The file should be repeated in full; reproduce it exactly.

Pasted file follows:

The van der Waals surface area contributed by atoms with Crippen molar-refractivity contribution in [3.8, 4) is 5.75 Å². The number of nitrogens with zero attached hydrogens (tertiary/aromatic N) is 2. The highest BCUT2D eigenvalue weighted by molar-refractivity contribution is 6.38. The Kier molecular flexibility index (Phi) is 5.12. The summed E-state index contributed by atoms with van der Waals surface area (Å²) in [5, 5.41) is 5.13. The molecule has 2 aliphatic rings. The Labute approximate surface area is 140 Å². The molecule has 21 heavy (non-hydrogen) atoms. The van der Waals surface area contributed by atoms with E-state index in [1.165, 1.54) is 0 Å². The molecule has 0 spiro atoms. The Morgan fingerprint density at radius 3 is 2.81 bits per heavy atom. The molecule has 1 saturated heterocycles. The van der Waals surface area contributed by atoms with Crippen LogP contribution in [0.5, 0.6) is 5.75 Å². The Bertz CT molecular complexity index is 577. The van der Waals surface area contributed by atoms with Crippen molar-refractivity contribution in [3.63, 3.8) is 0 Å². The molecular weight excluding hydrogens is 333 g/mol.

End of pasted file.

The van der Waals surface area contributed by atoms with Crippen molar-refractivity contribution in [3.8, 4) is 5.75 Å². The number of nitrogens with zero attached hydrogens (tertiary/aromatic N) is 2. The highest BCUT2D eigenvalue weighted by molar-refractivity contribution is 6.38. The Kier molecular flexibility index (Phi) is 5.12. The summed E-state index contributed by atoms with van der Waals surface area (Å²) in [5, 5.41) is 5.13. The molecule has 2 aliphatic rings. The Labute approximate surface area is 140 Å². The molecule has 21 heavy (non-hydrogen) atoms. The van der Waals surface area contributed by atoms with E-state index in [1.165, 1.54) is 0 Å². The molecule has 0 spiro atoms. The Morgan fingerprint density at radius 3 is 2.81 bits per heavy atom. The molecule has 1 saturated heterocycles. The van der Waals surface area contributed by atoms with Crippen LogP contribution in [0.5, 0.6) is 5.75 Å². The Bertz CT molecular complexity index is 577. The van der Waals surface area contributed by atoms with Crippen molar-refractivity contribution in [3.63, 3.8) is 0 Å². The molecular weight excluding hydrogens is 333 g/mol.